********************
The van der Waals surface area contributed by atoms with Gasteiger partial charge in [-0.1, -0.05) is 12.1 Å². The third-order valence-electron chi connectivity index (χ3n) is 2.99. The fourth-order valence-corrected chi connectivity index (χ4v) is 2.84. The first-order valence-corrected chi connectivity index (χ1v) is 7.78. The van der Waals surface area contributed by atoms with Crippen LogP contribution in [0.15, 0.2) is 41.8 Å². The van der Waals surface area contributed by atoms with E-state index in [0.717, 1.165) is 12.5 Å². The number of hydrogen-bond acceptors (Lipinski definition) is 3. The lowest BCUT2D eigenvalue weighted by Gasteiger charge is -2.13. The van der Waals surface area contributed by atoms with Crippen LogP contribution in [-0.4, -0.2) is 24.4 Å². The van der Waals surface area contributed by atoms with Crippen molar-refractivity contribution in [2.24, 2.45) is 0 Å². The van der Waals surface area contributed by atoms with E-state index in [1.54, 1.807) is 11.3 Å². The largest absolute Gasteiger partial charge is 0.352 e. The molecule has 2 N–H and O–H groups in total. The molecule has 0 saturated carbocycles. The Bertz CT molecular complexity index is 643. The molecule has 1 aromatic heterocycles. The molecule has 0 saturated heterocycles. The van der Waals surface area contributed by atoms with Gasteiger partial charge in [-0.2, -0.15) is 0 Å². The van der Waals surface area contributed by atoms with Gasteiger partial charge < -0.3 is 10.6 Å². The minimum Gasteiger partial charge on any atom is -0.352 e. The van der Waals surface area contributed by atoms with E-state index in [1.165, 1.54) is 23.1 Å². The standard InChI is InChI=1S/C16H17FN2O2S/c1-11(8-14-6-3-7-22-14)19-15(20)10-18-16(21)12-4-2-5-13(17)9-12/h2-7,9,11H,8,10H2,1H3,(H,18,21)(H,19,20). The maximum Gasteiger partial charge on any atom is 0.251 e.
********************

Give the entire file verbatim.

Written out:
The van der Waals surface area contributed by atoms with Gasteiger partial charge in [-0.1, -0.05) is 12.1 Å². The third-order valence-electron chi connectivity index (χ3n) is 2.99. The fourth-order valence-corrected chi connectivity index (χ4v) is 2.84. The first-order valence-corrected chi connectivity index (χ1v) is 7.78. The van der Waals surface area contributed by atoms with Crippen LogP contribution in [0.15, 0.2) is 41.8 Å². The van der Waals surface area contributed by atoms with E-state index in [0.717, 1.165) is 12.5 Å². The number of hydrogen-bond acceptors (Lipinski definition) is 3. The lowest BCUT2D eigenvalue weighted by Gasteiger charge is -2.13. The van der Waals surface area contributed by atoms with Crippen LogP contribution in [-0.4, -0.2) is 24.4 Å². The van der Waals surface area contributed by atoms with Crippen molar-refractivity contribution in [2.24, 2.45) is 0 Å². The van der Waals surface area contributed by atoms with E-state index in [1.54, 1.807) is 11.3 Å². The largest absolute Gasteiger partial charge is 0.352 e. The molecule has 2 N–H and O–H groups in total. The molecule has 0 saturated carbocycles. The Bertz CT molecular complexity index is 643. The molecule has 1 aromatic heterocycles. The molecule has 0 saturated heterocycles. The van der Waals surface area contributed by atoms with Gasteiger partial charge in [-0.2, -0.15) is 0 Å². The van der Waals surface area contributed by atoms with Gasteiger partial charge < -0.3 is 10.6 Å². The minimum Gasteiger partial charge on any atom is -0.352 e. The van der Waals surface area contributed by atoms with E-state index in [1.165, 1.54) is 23.1 Å². The standard InChI is InChI=1S/C16H17FN2O2S/c1-11(8-14-6-3-7-22-14)19-15(20)10-18-16(21)12-4-2-5-13(17)9-12/h2-7,9,11H,8,10H2,1H3,(H,18,21)(H,19,20). The maximum Gasteiger partial charge on any atom is 0.251 e.